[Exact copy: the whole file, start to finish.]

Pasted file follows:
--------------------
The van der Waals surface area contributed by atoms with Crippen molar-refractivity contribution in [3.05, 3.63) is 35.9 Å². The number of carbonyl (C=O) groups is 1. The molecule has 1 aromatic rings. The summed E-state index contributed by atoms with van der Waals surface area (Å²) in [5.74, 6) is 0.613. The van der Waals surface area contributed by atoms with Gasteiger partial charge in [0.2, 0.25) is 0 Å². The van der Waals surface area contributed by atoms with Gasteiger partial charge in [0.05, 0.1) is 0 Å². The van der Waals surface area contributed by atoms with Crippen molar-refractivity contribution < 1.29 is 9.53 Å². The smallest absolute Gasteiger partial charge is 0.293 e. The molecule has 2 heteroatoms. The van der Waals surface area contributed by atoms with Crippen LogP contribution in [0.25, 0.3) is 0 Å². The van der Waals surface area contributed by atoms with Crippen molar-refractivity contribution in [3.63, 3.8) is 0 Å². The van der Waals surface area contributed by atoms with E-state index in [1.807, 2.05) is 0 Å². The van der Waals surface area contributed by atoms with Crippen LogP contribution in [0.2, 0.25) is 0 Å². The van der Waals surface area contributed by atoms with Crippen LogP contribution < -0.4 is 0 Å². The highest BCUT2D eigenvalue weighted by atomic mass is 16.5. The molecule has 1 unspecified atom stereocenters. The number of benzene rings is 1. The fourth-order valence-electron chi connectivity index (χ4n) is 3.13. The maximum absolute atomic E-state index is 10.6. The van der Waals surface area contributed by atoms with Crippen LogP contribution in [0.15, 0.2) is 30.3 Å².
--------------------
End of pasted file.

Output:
The van der Waals surface area contributed by atoms with Crippen molar-refractivity contribution in [3.05, 3.63) is 35.9 Å². The number of carbonyl (C=O) groups is 1. The molecule has 1 aromatic rings. The summed E-state index contributed by atoms with van der Waals surface area (Å²) in [5.74, 6) is 0.613. The van der Waals surface area contributed by atoms with Gasteiger partial charge in [0.2, 0.25) is 0 Å². The van der Waals surface area contributed by atoms with Gasteiger partial charge in [0.05, 0.1) is 0 Å². The van der Waals surface area contributed by atoms with Crippen molar-refractivity contribution < 1.29 is 9.53 Å². The smallest absolute Gasteiger partial charge is 0.293 e. The molecule has 2 heteroatoms. The van der Waals surface area contributed by atoms with Crippen LogP contribution in [0.25, 0.3) is 0 Å². The van der Waals surface area contributed by atoms with Crippen molar-refractivity contribution in [3.63, 3.8) is 0 Å². The van der Waals surface area contributed by atoms with E-state index in [1.807, 2.05) is 0 Å². The van der Waals surface area contributed by atoms with Crippen LogP contribution in [0.2, 0.25) is 0 Å². The van der Waals surface area contributed by atoms with Crippen LogP contribution < -0.4 is 0 Å². The highest BCUT2D eigenvalue weighted by atomic mass is 16.5. The molecule has 1 unspecified atom stereocenters. The number of benzene rings is 1. The fourth-order valence-electron chi connectivity index (χ4n) is 3.13. The maximum absolute atomic E-state index is 10.6. The van der Waals surface area contributed by atoms with Crippen LogP contribution in [0.15, 0.2) is 30.3 Å².